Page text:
& Chu test for the panel data with the automatic selection of the tested lags (based on the Information Criteria), testing the null hypothesis, that the variable is non-stationary. If the null hypothesis is rejected on the chosen level of statistical significance, one can accept the alternative hypothesis stating that the variable is stationary (Levin et al., 2002).
The results of the testing are presented below in Table 3. Unfortunately, not all of the variables were found to be stationary. As a remedy, the first panel differences were calculated for the two following variables: TERTIARY_EDUCATED_POP and START_UP_PROCEDURES. Subsequent testing of the growth form of the both variables (TERTIARY_EDUCATED_POP_GROWTH, D_START_UP_PROCEDURES) with the unit root test rejected on the 5% level of the statistical significance the null hypothesis assuming non-stationarity and allowed me to accept the alternative hypothesis stating that the variables are stationary. Therefore I put those two variables into the regression models in the growth form.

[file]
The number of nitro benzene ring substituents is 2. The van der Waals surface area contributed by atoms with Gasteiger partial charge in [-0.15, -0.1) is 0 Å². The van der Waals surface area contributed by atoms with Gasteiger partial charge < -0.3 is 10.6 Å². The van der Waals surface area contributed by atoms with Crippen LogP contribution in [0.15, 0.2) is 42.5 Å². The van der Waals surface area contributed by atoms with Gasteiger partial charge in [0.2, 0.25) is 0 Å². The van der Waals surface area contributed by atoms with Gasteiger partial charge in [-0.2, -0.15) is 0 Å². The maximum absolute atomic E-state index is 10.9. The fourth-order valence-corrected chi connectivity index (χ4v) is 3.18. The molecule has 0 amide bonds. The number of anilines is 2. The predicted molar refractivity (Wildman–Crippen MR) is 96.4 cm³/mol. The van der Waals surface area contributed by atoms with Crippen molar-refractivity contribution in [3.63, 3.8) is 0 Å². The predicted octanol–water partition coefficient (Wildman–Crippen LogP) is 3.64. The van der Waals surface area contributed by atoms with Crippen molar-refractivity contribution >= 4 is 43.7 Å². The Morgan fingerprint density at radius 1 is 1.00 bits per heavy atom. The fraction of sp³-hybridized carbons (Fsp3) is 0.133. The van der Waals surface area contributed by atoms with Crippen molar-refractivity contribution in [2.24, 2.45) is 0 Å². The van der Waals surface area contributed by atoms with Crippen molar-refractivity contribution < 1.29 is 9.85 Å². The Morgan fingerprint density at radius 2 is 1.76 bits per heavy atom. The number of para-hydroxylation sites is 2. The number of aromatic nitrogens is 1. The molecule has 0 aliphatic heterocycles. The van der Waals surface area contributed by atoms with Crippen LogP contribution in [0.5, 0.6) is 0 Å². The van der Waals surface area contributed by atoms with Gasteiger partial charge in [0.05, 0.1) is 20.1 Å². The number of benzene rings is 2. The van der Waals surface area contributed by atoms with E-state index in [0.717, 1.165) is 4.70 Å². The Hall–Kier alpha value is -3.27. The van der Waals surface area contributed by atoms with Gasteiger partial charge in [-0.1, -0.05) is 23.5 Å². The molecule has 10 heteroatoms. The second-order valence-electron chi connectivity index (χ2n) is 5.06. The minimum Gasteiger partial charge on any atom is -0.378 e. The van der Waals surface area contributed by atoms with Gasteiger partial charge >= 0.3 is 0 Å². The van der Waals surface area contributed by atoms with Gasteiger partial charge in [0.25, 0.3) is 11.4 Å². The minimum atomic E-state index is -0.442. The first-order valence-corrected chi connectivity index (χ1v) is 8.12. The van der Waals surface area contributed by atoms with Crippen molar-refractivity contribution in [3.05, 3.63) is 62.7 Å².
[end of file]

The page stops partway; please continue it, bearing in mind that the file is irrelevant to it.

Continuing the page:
I conclude this section by the statement that all of the variables used for the
econometric analysis satisfy the condition of stationarity at least on the 5% level of the
statistical significance and I do not expect bias in the sense of the spurious regression
15 Table 3: Stationarity Testing
Variable Stat. significance P-value Result
BUSINESS_FREEDOM_EFI 5 % 0.00 Stationary BUSINESS_START_DAYS 5 % 0.00 Stationary BUSINESS_START_UP_COSTS 5 % 0.00 Stationary ESTABLISHED_OWNERSHIP_RATE 5 % 0.00 Stationary ENTREPRENEURIAL_ACTIVITY 5 % 0.00 Stationary